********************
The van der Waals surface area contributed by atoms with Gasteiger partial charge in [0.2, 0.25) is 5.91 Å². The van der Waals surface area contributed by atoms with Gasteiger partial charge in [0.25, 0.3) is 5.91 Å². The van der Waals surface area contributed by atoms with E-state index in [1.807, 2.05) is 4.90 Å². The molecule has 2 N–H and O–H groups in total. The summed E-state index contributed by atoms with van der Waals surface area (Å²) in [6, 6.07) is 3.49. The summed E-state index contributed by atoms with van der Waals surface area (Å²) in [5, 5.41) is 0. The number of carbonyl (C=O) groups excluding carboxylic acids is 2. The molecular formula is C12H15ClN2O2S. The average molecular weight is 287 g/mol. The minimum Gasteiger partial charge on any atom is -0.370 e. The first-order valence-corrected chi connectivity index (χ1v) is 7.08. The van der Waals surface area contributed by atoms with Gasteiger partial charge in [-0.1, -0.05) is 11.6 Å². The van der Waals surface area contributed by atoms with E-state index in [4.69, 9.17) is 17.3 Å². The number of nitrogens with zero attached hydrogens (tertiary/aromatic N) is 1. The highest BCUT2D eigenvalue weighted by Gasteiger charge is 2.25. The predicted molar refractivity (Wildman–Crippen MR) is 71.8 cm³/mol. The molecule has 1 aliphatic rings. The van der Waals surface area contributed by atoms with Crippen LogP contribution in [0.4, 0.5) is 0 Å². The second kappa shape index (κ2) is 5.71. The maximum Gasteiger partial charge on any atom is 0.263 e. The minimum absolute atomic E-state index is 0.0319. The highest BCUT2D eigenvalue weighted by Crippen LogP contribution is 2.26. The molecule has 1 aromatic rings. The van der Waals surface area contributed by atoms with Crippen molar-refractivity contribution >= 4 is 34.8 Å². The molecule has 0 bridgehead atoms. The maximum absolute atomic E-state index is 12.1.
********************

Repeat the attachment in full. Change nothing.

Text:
The van der Waals surface area contributed by atoms with Gasteiger partial charge in [0.2, 0.25) is 5.91 Å². The van der Waals surface area contributed by atoms with Gasteiger partial charge in [0.25, 0.3) is 5.91 Å². The van der Waals surface area contributed by atoms with E-state index in [1.807, 2.05) is 4.90 Å². The molecule has 2 N–H and O–H groups in total. The summed E-state index contributed by atoms with van der Waals surface area (Å²) in [6, 6.07) is 3.49. The summed E-state index contributed by atoms with van der Waals surface area (Å²) in [5, 5.41) is 0. The number of carbonyl (C=O) groups excluding carboxylic acids is 2. The molecular formula is C12H15ClN2O2S. The average molecular weight is 287 g/mol. The minimum Gasteiger partial charge on any atom is -0.370 e. The first-order valence-corrected chi connectivity index (χ1v) is 7.08. The van der Waals surface area contributed by atoms with Gasteiger partial charge in [-0.1, -0.05) is 11.6 Å². The van der Waals surface area contributed by atoms with E-state index in [4.69, 9.17) is 17.3 Å². The number of nitrogens with zero attached hydrogens (tertiary/aromatic N) is 1. The highest BCUT2D eigenvalue weighted by Gasteiger charge is 2.25. The predicted molar refractivity (Wildman–Crippen MR) is 71.8 cm³/mol. The molecule has 1 aliphatic rings. The van der Waals surface area contributed by atoms with Crippen LogP contribution in [0.4, 0.5) is 0 Å². The second kappa shape index (κ2) is 5.71. The maximum Gasteiger partial charge on any atom is 0.263 e. The minimum absolute atomic E-state index is 0.0319. The highest BCUT2D eigenvalue weighted by Crippen LogP contribution is 2.26. The molecule has 1 aromatic rings. The van der Waals surface area contributed by atoms with Crippen molar-refractivity contribution >= 4 is 34.8 Å². The molecule has 0 bridgehead atoms. The maximum absolute atomic E-state index is 12.1.